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China ends one-child policy

Nothing profound here, but just an odd coincidence that yesterday -- the day before China announced the end of the once-child policy -- I was at a three-hour divisional presentation about the experience of international students on campus. Part of the presentation was a half hour documentary about international students at Michigan State University that focused on Chinese students, and somehow this was the first time it struck me what the one-child policy could mean emotionally and psychologically. There was a lot of stress put on the fact that the parents of Chinese students are sending their only child to a foreign country, and how much is riding on that single child, both hopes and fears. They also interviewed a Chinese student who had an older sister (her parents had paid a fee to have a second child), and she talked about how unusual that was amongst her peers and how antagonistic her relationship with her sister had been until she came to the US and got some distance from her. Of course the latter experience isn't all that unusual in families with multiple children, but I was struck by how unusual it seemed to her. It was probably something her friends had a hard time relating to.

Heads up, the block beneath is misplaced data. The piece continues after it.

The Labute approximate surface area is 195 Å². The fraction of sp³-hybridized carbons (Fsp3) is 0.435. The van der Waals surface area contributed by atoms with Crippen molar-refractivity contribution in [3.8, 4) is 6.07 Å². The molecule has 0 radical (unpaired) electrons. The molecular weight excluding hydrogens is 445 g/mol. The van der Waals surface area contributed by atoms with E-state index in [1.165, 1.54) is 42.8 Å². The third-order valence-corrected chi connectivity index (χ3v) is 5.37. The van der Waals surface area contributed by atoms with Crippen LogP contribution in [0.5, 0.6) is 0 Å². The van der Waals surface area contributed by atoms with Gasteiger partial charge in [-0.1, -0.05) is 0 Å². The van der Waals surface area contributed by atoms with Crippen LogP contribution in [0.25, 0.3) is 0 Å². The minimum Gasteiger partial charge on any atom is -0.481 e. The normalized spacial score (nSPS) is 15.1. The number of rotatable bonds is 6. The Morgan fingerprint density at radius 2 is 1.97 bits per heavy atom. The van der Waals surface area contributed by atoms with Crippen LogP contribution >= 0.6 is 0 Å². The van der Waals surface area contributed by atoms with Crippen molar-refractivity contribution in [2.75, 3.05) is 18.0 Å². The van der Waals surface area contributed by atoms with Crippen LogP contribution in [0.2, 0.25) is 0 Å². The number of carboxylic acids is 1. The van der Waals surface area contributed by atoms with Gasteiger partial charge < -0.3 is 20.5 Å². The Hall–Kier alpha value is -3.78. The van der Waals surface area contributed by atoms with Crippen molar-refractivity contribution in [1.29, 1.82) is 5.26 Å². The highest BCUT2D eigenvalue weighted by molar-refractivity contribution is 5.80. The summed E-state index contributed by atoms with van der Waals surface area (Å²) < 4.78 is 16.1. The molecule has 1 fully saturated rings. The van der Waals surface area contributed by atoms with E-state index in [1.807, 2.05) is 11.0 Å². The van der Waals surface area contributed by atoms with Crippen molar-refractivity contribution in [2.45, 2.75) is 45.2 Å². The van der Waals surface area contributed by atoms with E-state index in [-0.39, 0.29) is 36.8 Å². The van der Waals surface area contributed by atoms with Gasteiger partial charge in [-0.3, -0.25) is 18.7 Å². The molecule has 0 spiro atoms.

It does make me wonder how much the experience of being a single child permeates Chinese popular culture. It seems like something that might be explored in Chinese films, and that makes me realize how little I've seen of mainland Chinese (as opposed to Hong Kong) cinema.

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